The Relationship Between Food and Mood

In recent years, thanks to a growing body of research in the area, we have come to learn more about the impact of food on mood. We now understand that food can make you feel some kind of way. Beyond the short term bliss that you experience from an incredible taste, food can actually impact hormones and chemical signals that impact your mood, emotions and behaviours. 

The human brain is always “on”. It is responsible for the operational management of the body, working tirelessly to keep you going. That means it requires a constant supply of fuel, from the food and fluid you decide to feed it. We know that certain foods can help in supporting the brain, while others can hinder the brain, slowing it down and impacting mood and mental wellbeing.

Low quality fuels from processed, refined foods are typically void of amino acids, vitamins, minerals and fibre. These low quality fuels are rich in fat and carbohydrate, and likely have artificial sweeteners and more. They are digested, absorbed and delivered to the brain rapidly, resulting in a rapid rise in blood sugar and insulin. Unfortunately, this surge is recognised by the body, triggering an immediate response, which is to then remove the sugar from the blood as quickly as it entered. This rapid rise and fall in blood sugar most certainly impacts your mood.

When blood sugar rises quickly in the minutes after you consume the low quality processed fuel, you feel incredible, surging toward the top of the world. But minutes later you come back down with a crash as the body releases cortisol, a stress hormone, adrenaline and glucagon. 

The stress response triggers behavioural changes that result in irrational actions, emotional responses and sugar-seeking actions, aka frantically raiding the cupboards for the next sugar fix only minutes after the first poor choice. Think of a toddler tantrum. Hopefully now you can see where this story goes? The cycle essentially continues until you go to bed. All as a result of that one bad decision.

Poor food choices can not only increase stress, but they may also make you feel sleepy and lethargic. The surge in blood sugar and insulin that follows the consumption of refined carbohydrates, can trigger the removal of several amino acids from the blood, increasing the concentration of tryptophan. Tryptophan is also an amino acid, but it can be used as a building block for the neurotransmitter serotonin if it passes the blood-brain barrier. Serotonin is known to increase feelings of lethargy and tiredness, even improving sleep. We have all experienced the nap after a large, carbohydrate-rich meal or snack as a result of these changes in the blood, hormones and neurotransmitters. 

Interestingly, around 95% of the serotonin available in the body is produced in the gut. The production of serotonin and many other neurotransmitters is supported by the beneficial gut bacteria that reside in the gastrointestinal tract. Poor gut health as a result of excess calories, low fibre intakes and highly refined foods, is also likely to impact the production of these vital chemical signals and therefore negatively affect mood and mental health. The research in this space is starting to develop, with links between diet and depression strengthening.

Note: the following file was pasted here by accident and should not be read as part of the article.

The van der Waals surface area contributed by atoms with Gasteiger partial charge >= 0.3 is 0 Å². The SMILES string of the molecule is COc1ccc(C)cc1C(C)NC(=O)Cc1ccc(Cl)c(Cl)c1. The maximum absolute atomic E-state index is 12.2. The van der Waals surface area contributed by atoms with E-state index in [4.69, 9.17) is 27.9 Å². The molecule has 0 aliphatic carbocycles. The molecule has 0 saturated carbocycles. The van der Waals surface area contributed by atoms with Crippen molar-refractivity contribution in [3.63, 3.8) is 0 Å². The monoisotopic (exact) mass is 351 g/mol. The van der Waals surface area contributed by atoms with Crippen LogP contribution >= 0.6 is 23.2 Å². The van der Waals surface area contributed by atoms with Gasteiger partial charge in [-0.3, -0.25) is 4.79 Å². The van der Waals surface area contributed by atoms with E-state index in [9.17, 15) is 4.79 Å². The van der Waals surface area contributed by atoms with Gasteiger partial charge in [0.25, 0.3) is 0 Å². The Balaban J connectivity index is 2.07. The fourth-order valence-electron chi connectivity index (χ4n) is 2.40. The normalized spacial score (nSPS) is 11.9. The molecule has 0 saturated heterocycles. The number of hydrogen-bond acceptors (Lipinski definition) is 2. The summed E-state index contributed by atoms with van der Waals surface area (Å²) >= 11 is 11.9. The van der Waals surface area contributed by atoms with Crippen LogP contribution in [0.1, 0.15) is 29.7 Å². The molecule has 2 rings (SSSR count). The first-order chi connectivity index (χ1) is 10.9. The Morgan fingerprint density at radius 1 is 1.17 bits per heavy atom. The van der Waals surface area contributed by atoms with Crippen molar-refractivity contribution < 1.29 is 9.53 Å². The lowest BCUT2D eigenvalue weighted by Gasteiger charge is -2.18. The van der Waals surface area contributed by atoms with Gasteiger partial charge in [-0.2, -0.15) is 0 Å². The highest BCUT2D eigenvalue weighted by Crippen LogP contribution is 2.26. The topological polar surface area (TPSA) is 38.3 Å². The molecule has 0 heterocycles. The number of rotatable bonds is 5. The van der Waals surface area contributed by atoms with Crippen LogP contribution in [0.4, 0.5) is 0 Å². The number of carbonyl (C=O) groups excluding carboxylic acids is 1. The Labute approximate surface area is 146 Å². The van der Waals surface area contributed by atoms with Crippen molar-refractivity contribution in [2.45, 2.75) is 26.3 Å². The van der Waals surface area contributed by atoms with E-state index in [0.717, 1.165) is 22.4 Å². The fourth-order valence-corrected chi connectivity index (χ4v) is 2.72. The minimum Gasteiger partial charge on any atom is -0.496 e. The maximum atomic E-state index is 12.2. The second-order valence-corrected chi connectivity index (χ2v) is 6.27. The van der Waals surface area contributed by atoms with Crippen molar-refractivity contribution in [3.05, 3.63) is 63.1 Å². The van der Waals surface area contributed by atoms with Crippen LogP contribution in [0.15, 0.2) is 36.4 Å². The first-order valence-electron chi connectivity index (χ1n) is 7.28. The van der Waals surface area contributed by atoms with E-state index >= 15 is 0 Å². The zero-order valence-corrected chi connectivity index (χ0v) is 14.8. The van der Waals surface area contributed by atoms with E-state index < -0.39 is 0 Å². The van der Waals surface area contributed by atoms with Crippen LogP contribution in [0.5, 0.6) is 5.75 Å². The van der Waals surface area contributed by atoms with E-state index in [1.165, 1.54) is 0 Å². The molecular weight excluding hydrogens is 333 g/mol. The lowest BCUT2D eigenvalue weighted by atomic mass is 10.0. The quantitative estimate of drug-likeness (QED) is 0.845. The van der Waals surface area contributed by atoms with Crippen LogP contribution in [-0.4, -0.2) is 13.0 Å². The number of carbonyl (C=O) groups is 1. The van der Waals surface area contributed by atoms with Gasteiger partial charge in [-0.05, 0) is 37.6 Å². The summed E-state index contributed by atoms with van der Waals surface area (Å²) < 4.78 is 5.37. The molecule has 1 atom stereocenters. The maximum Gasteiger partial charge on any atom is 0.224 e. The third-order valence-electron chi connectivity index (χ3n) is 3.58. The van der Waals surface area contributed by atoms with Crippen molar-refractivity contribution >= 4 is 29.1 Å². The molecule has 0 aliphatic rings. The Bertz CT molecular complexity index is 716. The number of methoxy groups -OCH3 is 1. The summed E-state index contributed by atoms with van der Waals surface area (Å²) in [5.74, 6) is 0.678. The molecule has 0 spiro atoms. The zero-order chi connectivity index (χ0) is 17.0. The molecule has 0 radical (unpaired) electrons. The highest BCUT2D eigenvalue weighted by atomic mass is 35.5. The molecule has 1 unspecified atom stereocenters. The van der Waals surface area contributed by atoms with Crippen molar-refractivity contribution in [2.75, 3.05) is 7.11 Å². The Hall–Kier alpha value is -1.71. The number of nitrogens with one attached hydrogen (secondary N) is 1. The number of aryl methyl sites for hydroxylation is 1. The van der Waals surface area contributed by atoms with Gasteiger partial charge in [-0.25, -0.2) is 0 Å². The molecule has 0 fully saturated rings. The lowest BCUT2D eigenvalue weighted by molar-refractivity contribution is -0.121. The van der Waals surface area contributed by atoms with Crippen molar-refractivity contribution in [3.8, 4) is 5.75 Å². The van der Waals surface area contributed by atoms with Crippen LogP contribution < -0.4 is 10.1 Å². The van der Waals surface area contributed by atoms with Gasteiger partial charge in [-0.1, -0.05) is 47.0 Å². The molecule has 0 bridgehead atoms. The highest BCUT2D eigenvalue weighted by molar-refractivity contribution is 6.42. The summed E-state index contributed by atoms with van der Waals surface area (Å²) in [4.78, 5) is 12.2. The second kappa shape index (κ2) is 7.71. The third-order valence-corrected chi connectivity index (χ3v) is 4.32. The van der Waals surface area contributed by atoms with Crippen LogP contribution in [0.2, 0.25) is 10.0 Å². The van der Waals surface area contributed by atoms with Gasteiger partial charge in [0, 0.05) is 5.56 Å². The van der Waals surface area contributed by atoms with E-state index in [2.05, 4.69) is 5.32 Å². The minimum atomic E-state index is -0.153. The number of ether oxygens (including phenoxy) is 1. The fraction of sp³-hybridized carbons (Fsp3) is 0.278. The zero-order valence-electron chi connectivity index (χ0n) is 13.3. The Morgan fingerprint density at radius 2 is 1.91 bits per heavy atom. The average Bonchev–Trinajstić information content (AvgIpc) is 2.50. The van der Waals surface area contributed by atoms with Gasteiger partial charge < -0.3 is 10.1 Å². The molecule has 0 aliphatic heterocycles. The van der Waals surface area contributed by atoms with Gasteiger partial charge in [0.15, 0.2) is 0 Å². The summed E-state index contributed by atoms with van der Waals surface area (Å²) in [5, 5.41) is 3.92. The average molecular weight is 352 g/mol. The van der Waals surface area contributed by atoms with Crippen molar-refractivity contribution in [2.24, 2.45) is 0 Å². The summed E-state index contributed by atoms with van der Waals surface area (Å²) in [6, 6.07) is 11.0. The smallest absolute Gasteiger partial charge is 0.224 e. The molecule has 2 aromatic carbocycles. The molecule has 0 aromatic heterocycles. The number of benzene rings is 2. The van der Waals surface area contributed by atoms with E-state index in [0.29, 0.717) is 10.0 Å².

Research has also demonstrated a clear link between hydration status and mood. With dehydration being linked with fatigue, general tiredness, decreased alertness and increased levels of confusion. Simply drinking enough water can prevent you from feeling moody and sluggish. 

At B.Fresh, we believe knowing what not to do is just as important as knowing what to do, especially when it comes to nutrition. So now you know that bad food choices can ramp up the levels of stress within your body and thus negatively affect your mood and mental wellbeing, let’s introduce some quick tips to optimise mind and mood with small modifications to your diet. 

  • Start your day with a quality protein and fibre.

  • Protein at breakfast will provide the building blocks for the powerful, positive neurotransmitters that influence alertness and energy throughout the day. Fibre will also slow down the digestion of nutrients, preventing large peaks and troughs in energy and mood. 

  • Eat well-balanced mixed meals.

  • Avoid eating carbohydrates on their own by pairing them with quality protein, heart healthy fats and fibre rich fruits and vegetables to stabilise energy over longer periods. 

  • Eat whole foods. 

  • Processed foods result in unstable energy levels and large fluctuations in mood. They also fuel the bad bacteria in the gut and starve the good bacteria, negatively affecting gut health and the production of mood boosting neurotransmitters. 

  • Pair processed foods with fibre or protein.

  • If you do consume a processed snack such as a chocolate bar, sweets or soft drink, then limit the damage done by also consuming a piece of fruit or protein shake with it. This will help stabilise the bodies response. 

  • Stay hydrated. 

  • Simple hydration habits can benefit your mood and energy. Drinking 500 ml of water as soon as you wake up in the morning is perhaps the easiest way to improve your mood, by kick-starting the re-hydration process. 

    The link between the food you eat and your health has been clear for many years. But now we know more about how the food and fluids you consume impact your mood and mental health, making simple changes to your daily diet can help make you happier, more energised and less stressed.

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